Are Allergy Info Food Labels Misleading?

Are Allergy Info Food Labels Misleading?

Food labels sometimes contain very confusing information for consumers, especially for those who have food allergies. You probably have noticed labels saying “may contain” or “manufactured on shared equipment”. These labels make consumers believe, that there is less risk of having food allergy by using these product. In reality it is not that way. Although foods with these labels seem less dangerous than one´s that are said to definitely contain possible allergens, they can actually cause allergic reaction, in some cases even a severe one.

Recent study was done in United States and Canada. Around 6,600 people were surveyed online, to determine the danger of using misleadingly labeled foods. Respondents included in this study either had a food allergy themselves, had a family member with food allergy or were caregivers to someone with food allergy.

According to previously done studies, around 8% of children and 2% of adults have a food allergy. From children with food allergy, close to one half has experienced a severe or even life-threatening reaction to their allergen.

US Food Labeling and Consumer Protection Act regulates, that food has to be labeled with appropriate labels, if the product contains major allergens, such as eggs, dairy, soy, fish and shellfish, tree nuts and peanuts. Labels such as “may contain allergens” were introduced, because even if the dangerous foods are not used in the production, there is still a risk to have a trace of them in case the equipment is shared. Also, if the product is manufactured in the same facility as the other product containing a dangerous allergen, there is a chance to have a trace of it. The precaution labels are used voluntarily by food production companies. From the online survey, close to a half of the respondents believed that precaution labels were required by law.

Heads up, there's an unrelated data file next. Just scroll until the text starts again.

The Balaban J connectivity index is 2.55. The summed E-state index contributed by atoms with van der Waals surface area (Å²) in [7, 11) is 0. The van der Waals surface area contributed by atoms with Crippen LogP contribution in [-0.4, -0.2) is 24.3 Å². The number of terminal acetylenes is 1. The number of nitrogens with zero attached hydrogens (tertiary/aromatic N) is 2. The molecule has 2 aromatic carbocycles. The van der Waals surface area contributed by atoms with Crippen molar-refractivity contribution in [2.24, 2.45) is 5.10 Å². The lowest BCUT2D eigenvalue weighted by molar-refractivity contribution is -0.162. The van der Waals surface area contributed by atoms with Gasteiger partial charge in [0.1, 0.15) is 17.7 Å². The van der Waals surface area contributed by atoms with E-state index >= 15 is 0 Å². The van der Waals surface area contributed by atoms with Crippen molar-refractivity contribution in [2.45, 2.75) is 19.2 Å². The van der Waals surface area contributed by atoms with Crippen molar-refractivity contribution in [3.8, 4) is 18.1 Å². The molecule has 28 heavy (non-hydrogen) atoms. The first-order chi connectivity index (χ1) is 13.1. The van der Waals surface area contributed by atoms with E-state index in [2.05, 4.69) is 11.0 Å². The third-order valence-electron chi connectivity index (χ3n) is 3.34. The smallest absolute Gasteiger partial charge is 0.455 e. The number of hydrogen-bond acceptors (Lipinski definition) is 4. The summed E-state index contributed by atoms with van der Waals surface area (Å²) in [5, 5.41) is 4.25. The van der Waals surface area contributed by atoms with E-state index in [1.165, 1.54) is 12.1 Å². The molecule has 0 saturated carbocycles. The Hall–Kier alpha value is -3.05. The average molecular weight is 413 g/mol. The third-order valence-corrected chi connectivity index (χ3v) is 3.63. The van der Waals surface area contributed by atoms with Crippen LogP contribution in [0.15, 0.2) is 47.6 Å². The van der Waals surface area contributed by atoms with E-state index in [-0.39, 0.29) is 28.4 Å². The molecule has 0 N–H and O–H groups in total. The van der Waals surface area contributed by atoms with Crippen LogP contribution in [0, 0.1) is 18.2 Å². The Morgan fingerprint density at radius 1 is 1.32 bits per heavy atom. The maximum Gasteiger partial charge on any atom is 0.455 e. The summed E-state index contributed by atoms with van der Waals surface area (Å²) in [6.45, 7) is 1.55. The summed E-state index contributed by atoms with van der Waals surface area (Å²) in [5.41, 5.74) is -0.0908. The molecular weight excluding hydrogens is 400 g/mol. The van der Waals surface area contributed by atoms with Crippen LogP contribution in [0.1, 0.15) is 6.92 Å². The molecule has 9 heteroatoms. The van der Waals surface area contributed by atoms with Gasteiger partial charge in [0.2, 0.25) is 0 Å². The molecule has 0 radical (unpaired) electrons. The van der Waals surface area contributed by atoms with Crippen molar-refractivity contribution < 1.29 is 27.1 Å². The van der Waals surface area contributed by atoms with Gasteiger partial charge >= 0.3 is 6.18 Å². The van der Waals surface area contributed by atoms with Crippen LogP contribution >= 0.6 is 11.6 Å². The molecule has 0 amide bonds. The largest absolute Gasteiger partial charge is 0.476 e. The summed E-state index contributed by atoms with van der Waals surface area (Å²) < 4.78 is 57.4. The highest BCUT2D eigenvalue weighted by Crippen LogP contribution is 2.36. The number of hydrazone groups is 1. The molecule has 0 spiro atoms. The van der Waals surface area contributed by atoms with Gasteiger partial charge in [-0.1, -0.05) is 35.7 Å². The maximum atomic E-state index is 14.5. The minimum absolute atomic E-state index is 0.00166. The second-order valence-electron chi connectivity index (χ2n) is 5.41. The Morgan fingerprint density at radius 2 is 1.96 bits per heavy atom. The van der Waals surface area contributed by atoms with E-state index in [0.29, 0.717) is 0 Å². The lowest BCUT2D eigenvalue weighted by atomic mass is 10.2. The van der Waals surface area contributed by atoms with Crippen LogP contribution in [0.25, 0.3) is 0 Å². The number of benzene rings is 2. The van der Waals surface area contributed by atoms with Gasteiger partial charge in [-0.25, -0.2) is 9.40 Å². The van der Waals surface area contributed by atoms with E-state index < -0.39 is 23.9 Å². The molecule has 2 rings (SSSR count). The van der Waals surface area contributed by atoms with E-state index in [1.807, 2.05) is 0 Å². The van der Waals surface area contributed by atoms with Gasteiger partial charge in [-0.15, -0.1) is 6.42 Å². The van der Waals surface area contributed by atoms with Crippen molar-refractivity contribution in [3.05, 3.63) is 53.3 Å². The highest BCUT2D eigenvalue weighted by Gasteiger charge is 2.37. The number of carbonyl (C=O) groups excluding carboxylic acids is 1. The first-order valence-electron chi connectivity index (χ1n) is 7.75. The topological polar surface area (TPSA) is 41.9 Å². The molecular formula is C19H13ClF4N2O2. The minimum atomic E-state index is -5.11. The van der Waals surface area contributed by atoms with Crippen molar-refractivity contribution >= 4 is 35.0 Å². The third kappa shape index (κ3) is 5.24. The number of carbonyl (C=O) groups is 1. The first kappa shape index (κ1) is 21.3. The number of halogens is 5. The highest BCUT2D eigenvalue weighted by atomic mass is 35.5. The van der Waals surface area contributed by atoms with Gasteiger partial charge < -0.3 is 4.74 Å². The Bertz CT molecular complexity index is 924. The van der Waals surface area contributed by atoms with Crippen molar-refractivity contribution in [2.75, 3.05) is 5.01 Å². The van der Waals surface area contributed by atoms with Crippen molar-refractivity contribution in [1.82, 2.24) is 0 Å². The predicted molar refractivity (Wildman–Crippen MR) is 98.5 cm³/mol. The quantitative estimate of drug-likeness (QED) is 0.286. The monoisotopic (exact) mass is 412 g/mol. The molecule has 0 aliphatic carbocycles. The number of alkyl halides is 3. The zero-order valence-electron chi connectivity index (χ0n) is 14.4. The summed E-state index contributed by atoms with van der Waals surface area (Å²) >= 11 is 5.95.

From all the survey participants with allergies, 40% still bought foods with precaution labels.

The severity of allergy varies from person to person. Some people require more exposure to an allergen in order to develop reaction. For some people it is enough with just a trace of allergen. For example, some people might develop an allergic reaction to food just by touching it. Therefore the researchers concluded that labels suggesting a presence of allergen can be misleading and these foods are equally dangerous.

There is a division on opinions about which is the best label for foods. Some health advocates think that all possibly dangerous foods should be labeled with “may contain”, in order to stop misleading of consumers. Other health advocates wish to see the amount of allergen present in the food on the label.

Researchers find that it can be very time consuming and difficult for families dealing with allergy to find proper foods. The current labels are misleading and possibly dangerous to people with severe allergies. In case of severe allergy it is best to avoid any food that “may contain” allergens or are “produced with the same equipment”.

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